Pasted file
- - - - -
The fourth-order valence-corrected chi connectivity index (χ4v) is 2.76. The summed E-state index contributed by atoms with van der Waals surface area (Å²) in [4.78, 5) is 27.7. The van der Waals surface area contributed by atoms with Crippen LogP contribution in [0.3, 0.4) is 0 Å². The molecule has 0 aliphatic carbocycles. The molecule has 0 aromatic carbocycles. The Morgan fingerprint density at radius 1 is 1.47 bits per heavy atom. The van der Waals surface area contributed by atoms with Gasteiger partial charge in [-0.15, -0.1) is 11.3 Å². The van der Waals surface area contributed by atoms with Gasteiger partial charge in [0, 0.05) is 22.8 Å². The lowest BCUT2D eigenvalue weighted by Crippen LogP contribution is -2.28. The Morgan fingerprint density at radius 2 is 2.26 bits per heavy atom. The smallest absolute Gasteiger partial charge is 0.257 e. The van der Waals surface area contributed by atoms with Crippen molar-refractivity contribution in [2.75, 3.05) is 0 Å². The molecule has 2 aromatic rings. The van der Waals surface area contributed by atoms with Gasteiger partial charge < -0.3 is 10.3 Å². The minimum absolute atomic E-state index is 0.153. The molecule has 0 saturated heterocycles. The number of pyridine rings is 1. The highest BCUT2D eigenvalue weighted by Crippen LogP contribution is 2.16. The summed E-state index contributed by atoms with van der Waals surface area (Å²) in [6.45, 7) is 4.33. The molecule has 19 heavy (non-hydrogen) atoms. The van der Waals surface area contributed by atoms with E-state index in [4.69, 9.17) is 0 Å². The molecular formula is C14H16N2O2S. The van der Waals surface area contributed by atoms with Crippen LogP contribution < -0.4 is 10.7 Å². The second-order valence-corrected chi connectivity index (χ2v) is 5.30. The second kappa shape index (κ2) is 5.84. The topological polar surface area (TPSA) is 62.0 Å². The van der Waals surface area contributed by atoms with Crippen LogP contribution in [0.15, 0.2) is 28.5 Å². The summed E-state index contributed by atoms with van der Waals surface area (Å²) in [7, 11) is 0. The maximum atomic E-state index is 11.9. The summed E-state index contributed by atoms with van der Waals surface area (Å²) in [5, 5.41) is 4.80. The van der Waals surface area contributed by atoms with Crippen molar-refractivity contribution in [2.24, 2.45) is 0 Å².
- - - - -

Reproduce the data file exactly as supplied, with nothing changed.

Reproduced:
The fourth-order valence-corrected chi connectivity index (χ4v) is 2.76. The summed E-state index contributed by atoms with van der Waals surface area (Å²) in [4.78, 5) is 27.7. The van der Waals surface area contributed by atoms with Crippen LogP contribution in [0.3, 0.4) is 0 Å². The molecule has 0 aliphatic carbocycles. The molecule has 0 aromatic carbocycles. The Morgan fingerprint density at radius 1 is 1.47 bits per heavy atom. The van der Waals surface area contributed by atoms with Gasteiger partial charge in [-0.15, -0.1) is 11.3 Å². The van der Waals surface area contributed by atoms with Gasteiger partial charge in [0, 0.05) is 22.8 Å². The lowest BCUT2D eigenvalue weighted by Crippen LogP contribution is -2.28. The Morgan fingerprint density at radius 2 is 2.26 bits per heavy atom. The smallest absolute Gasteiger partial charge is 0.257 e. The van der Waals surface area contributed by atoms with Crippen molar-refractivity contribution in [2.75, 3.05) is 0 Å². The molecule has 2 aromatic rings. The van der Waals surface area contributed by atoms with Gasteiger partial charge < -0.3 is 10.3 Å². The minimum absolute atomic E-state index is 0.153. The molecule has 0 saturated heterocycles. The number of pyridine rings is 1. The highest BCUT2D eigenvalue weighted by Crippen LogP contribution is 2.16. The summed E-state index contributed by atoms with van der Waals surface area (Å²) in [6.45, 7) is 4.33. The molecule has 19 heavy (non-hydrogen) atoms. The van der Waals surface area contributed by atoms with E-state index in [4.69, 9.17) is 0 Å². The molecular formula is C14H16N2O2S. The van der Waals surface area contributed by atoms with Crippen LogP contribution < -0.4 is 10.7 Å². The second-order valence-corrected chi connectivity index (χ2v) is 5.30. The second kappa shape index (κ2) is 5.84. The topological polar surface area (TPSA) is 62.0 Å². The van der Waals surface area contributed by atoms with Crippen LogP contribution in [0.15, 0.2) is 28.5 Å². The summed E-state index contributed by atoms with van der Waals surface area (Å²) in [7, 11) is 0. The maximum atomic E-state index is 11.9. The summed E-state index contributed by atoms with van der Waals surface area (Å²) in [5, 5.41) is 4.80. The van der Waals surface area contributed by atoms with Crippen molar-refractivity contribution in [2.24, 2.45) is 0 Å².